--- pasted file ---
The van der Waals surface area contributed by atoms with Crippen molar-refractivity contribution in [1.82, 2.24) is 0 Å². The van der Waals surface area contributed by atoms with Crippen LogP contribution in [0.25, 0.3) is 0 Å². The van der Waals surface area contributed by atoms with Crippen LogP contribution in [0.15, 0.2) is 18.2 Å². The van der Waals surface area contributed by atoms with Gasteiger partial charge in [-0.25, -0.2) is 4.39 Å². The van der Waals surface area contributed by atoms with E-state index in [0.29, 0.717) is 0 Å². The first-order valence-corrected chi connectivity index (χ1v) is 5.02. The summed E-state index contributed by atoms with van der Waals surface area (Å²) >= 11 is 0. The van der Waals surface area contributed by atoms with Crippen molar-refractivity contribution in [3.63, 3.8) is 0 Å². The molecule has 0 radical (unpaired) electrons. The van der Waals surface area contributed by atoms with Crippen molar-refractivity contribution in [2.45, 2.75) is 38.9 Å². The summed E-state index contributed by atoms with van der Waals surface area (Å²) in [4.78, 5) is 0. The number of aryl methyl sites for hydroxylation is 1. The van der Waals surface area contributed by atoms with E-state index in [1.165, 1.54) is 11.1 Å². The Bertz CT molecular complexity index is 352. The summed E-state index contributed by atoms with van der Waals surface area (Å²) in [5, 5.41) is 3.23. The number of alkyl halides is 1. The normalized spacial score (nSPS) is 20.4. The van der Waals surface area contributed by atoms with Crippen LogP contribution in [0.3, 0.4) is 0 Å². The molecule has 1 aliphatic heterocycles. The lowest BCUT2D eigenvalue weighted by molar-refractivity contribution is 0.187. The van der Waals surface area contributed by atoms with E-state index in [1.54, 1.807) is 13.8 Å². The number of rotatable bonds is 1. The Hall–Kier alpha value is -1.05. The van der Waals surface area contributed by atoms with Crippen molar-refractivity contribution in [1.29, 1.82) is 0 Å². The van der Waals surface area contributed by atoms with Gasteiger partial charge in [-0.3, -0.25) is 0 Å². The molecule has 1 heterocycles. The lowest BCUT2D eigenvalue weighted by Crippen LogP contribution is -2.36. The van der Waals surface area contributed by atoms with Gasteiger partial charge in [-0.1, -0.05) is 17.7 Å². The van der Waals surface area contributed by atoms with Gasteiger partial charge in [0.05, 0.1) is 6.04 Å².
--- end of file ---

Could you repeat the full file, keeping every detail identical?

The van der Waals surface area contributed by atoms with Crippen molar-refractivity contribution in [1.82, 2.24) is 0 Å². The van der Waals surface area contributed by atoms with Crippen LogP contribution in [0.25, 0.3) is 0 Å². The van der Waals surface area contributed by atoms with Crippen LogP contribution in [0.15, 0.2) is 18.2 Å². The van der Waals surface area contributed by atoms with Gasteiger partial charge in [-0.25, -0.2) is 4.39 Å². The van der Waals surface area contributed by atoms with E-state index in [0.29, 0.717) is 0 Å². The first-order valence-corrected chi connectivity index (χ1v) is 5.02. The summed E-state index contributed by atoms with van der Waals surface area (Å²) >= 11 is 0. The van der Waals surface area contributed by atoms with Crippen molar-refractivity contribution in [3.63, 3.8) is 0 Å². The molecule has 0 radical (unpaired) electrons. The van der Waals surface area contributed by atoms with Crippen molar-refractivity contribution in [2.45, 2.75) is 38.9 Å². The summed E-state index contributed by atoms with van der Waals surface area (Å²) in [4.78, 5) is 0. The number of aryl methyl sites for hydroxylation is 1. The van der Waals surface area contributed by atoms with E-state index in [1.165, 1.54) is 11.1 Å². The Bertz CT molecular complexity index is 352. The summed E-state index contributed by atoms with van der Waals surface area (Å²) in [5, 5.41) is 3.23. The number of alkyl halides is 1. The normalized spacial score (nSPS) is 20.4. The van der Waals surface area contributed by atoms with Crippen LogP contribution in [0.3, 0.4) is 0 Å². The molecule has 1 aliphatic heterocycles. The lowest BCUT2D eigenvalue weighted by molar-refractivity contribution is 0.187. The van der Waals surface area contributed by atoms with E-state index in [1.54, 1.807) is 13.8 Å². The number of rotatable bonds is 1. The Hall–Kier alpha value is -1.05. The van der Waals surface area contributed by atoms with Crippen molar-refractivity contribution in [1.29, 1.82) is 0 Å². The van der Waals surface area contributed by atoms with Gasteiger partial charge in [-0.3, -0.25) is 0 Å². The molecule has 1 heterocycles. The lowest BCUT2D eigenvalue weighted by Crippen LogP contribution is -2.36. The van der Waals surface area contributed by atoms with Gasteiger partial charge in [-0.1, -0.05) is 17.7 Å². The van der Waals surface area contributed by atoms with Gasteiger partial charge in [0.05, 0.1) is 6.04 Å².